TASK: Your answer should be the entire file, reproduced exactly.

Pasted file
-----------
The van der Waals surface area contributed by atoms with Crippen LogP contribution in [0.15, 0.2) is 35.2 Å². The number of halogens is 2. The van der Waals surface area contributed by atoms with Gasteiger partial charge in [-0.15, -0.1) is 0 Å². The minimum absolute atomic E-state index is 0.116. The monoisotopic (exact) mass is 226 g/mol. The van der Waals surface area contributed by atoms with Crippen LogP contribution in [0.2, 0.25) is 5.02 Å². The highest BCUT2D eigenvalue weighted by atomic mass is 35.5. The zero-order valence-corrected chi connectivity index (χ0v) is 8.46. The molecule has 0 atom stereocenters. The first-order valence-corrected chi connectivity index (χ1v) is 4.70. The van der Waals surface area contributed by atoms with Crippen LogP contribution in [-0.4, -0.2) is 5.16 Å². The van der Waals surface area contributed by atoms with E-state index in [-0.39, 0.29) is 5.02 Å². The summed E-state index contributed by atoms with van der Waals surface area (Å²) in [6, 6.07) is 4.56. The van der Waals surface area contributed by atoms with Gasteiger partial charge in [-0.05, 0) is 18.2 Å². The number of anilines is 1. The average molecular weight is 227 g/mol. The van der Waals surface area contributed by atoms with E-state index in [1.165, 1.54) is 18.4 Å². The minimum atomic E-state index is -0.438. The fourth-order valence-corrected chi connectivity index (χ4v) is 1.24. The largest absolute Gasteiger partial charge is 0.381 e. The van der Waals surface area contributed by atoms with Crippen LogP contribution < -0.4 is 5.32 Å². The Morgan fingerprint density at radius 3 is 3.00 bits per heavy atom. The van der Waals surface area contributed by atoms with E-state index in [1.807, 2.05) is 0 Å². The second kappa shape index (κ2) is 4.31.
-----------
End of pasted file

The van der Waals surface area contributed by atoms with Crippen LogP contribution in [0.15, 0.2) is 35.2 Å². The number of halogens is 2. The van der Waals surface area contributed by atoms with Gasteiger partial charge in [-0.15, -0.1) is 0 Å². The minimum absolute atomic E-state index is 0.116. The monoisotopic (exact) mass is 226 g/mol. The van der Waals surface area contributed by atoms with Crippen LogP contribution in [0.2, 0.25) is 5.02 Å². The highest BCUT2D eigenvalue weighted by atomic mass is 35.5. The zero-order valence-corrected chi connectivity index (χ0v) is 8.46. The molecule has 0 atom stereocenters. The first-order valence-corrected chi connectivity index (χ1v) is 4.70. The van der Waals surface area contributed by atoms with Crippen LogP contribution in [-0.4, -0.2) is 5.16 Å². The van der Waals surface area contributed by atoms with E-state index in [-0.39, 0.29) is 5.02 Å². The summed E-state index contributed by atoms with van der Waals surface area (Å²) in [6, 6.07) is 4.56. The van der Waals surface area contributed by atoms with Gasteiger partial charge in [-0.05, 0) is 18.2 Å². The number of anilines is 1. The average molecular weight is 227 g/mol. The van der Waals surface area contributed by atoms with E-state index in [1.165, 1.54) is 18.4 Å². The minimum atomic E-state index is -0.438. The fourth-order valence-corrected chi connectivity index (χ4v) is 1.24. The largest absolute Gasteiger partial charge is 0.381 e. The van der Waals surface area contributed by atoms with Crippen LogP contribution < -0.4 is 5.32 Å². The Morgan fingerprint density at radius 3 is 3.00 bits per heavy atom. The van der Waals surface area contributed by atoms with E-state index in [1.807, 2.05) is 0 Å². The second kappa shape index (κ2) is 4.31.